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La Pantera Imperial

It poses the question, “what if?” What if the ozone generator composer Johann Sebastian Bach were to star in a play? This is the same question brought up by La Pantera Imperial at the Matadero Madrid. Pianist and composer Carles Santos is paying homage to the great ozone air purifier composer with the staging of La Pantera Imperial, a concert-show at the Naves del Español from the 21st to the 24th of October. The show first began in 1997 when the Carles Santos company collaborated with the ozone generators Festival Castell de Paralada, the Fira de Teatre al carrer in Tarrega, and Künstlerhaus Mousontourm Frankfurt. “In this show, the first step is to get Bach specifically musical space and bring it to makeup, costumes, light, the word if necessary, the ‘movement inevitable,’ the game of theater and, ultimately, the theatrical microdermabrasion machine reading of classical music,” says Santos. It features a cast of players which includes Inés Borrás, Antoni Comas, Anna Criado, Joanna Estebanell, Alicia Ferrer, Susana Goulard, Helen King, and Carles Santos, led by Juan Pablo de Juan and accompanied by the musical group Eurolírica. According to its creator and director, La Pantera Imperial is a show where the performers and the audience can have the chance to think of sequenced musical notation, in the act to order their symbols, in the flow of language that directs the sound at the position before the commencement of the music. “The reasons for this show are in the internalization of a musical process, which will absorb the contents theater and reverse in a position to be read as musical literature,” says the artist, adding that in this show the music of JS Bach will not to illustrate or emphasize, or condition, or wrap the theatrical discourse, speaking of music, “read and served by key musicians in seduction.” The Pantera Imperial is a production of the Teatre Lliure and has the support of the Institut Ramon Llull.

 

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Matadero Madrid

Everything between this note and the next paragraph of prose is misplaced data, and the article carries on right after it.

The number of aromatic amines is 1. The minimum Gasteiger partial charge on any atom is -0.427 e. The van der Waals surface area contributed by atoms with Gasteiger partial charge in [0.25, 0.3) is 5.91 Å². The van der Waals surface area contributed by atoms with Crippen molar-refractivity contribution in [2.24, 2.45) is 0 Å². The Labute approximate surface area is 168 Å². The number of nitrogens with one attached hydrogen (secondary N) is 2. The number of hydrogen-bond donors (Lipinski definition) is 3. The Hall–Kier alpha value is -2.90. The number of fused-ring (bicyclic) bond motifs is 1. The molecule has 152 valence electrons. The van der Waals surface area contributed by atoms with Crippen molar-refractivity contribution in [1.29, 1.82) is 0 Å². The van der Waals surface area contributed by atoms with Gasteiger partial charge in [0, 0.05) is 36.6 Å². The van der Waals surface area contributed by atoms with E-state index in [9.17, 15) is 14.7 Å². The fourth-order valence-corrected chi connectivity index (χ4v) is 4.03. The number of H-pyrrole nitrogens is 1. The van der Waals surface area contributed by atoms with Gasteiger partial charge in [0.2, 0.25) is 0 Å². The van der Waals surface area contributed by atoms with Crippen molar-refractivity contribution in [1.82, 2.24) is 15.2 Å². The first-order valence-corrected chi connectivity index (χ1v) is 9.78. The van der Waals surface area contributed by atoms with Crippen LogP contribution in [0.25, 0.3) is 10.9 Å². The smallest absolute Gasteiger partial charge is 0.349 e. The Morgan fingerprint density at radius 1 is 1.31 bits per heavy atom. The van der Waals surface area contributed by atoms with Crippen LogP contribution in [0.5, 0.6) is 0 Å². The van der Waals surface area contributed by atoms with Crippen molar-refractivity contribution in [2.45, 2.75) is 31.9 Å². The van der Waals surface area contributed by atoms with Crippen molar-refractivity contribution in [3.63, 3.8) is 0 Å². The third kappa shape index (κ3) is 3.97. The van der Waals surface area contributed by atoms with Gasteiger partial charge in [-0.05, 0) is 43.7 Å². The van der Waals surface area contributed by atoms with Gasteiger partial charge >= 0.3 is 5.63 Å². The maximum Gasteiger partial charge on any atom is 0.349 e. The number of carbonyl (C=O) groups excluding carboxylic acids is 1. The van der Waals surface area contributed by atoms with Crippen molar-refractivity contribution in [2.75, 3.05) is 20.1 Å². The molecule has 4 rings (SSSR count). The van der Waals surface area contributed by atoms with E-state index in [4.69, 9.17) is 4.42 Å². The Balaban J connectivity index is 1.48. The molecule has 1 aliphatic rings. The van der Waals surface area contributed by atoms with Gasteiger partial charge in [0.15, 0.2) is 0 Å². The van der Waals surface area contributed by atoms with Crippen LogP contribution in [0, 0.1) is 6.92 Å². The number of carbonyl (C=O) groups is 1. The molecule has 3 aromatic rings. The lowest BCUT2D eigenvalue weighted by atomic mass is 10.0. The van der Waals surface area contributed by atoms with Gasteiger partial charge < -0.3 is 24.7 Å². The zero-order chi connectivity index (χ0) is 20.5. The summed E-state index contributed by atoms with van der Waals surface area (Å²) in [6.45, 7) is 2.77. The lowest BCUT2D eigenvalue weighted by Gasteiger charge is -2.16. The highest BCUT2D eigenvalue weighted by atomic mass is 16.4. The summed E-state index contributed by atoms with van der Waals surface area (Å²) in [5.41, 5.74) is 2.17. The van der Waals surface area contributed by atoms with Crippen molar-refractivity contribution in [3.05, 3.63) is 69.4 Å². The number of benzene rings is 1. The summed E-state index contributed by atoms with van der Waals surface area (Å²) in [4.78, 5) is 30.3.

Matadero Madrid, the project promoted by the City Council of Madrid’s Department of the Arts is managed by the Directorate General for Cultural Projects track slider through Matadero Madrid’s coordination team in cooperation with other private and public organizations. The name is taken from the space; Matadero Madrid is based in an old slaughterhouse in Madrid’s Arganzuela district. It has been converted into an arts center and is an active, ever-changing space at the service of the creative processes, participatory artistic training and discourse between the video camera dolly tracks arts. Its purpose is to further consideration on the contemporary sociocultural environment and support processes to create the culture of today and tomorrow. It is a unique laboratory for experimentation and furthering new cross-disciplinary glide gear formulae. The namesake and the home of the Matadero Madrid was built on the 21st of June 1911. The construction of the slaughterhouse or the “matadero” in Spanish and livestock market, marked one of the most singular industrial hand held camera stabilizer establishments in 20th century Madrileño architecture. The structure was designed around a complex of pavilions typified by functionality, constructive sensibility, and simplicity of concept. It however, also features a certain historic element, certain Neo-Mudéjar characteristics, such as tiles with abstract designs. Until 1996, the complex was used as a slaughterhouse. The Madrid City Council decide to convert the steadicam stabilizer space into what it is today at the turn of the new century. In accord with its experimental purpose, the renovation work has been established through a newly added, adaptable, and reversible architecture that employs industrial materials that blends easily with the site’s character. In doing so, Matadero itself has become a chance to experiment with the city of Madrid’s changing architecture. Matadero Madrid has accepted the task of integrating restoration work with cultural activity and public access in a pledge to getting the public involved in its development. This commitment has been kept up and extended, while always holding fast to the main lines of the project, including artistic production and experimentation, dissemination and exhibition, and training and research. Matadero Madrid embarks on this work with the highest respect for the inherited industrial legacy and with its attention focused on the surrounding neighborhoods and the city of Madrid without losing sight of the international scene. The incentive of contemporary artistic creation is an essential part of Matadero Madrid’s mission, and this continuously comes with a multi-disciplinary, hybridized, and revolutionary perspective which leaves room for all modes of artistic expression: the visual arts, reading and literature, the performing arts, film, music, design, architecture, urban planning, and landscaping. From this perspective, the participation of the city’s main agents and institutions that work in diverse fields of cultural creation has been, and goes on to be, fundamental. This commitment has helped us to produce a model of institutional, public, and private cooperation that makes possible society’s involvement in the project and assures the project’s plurality, autonomy, and feasibility.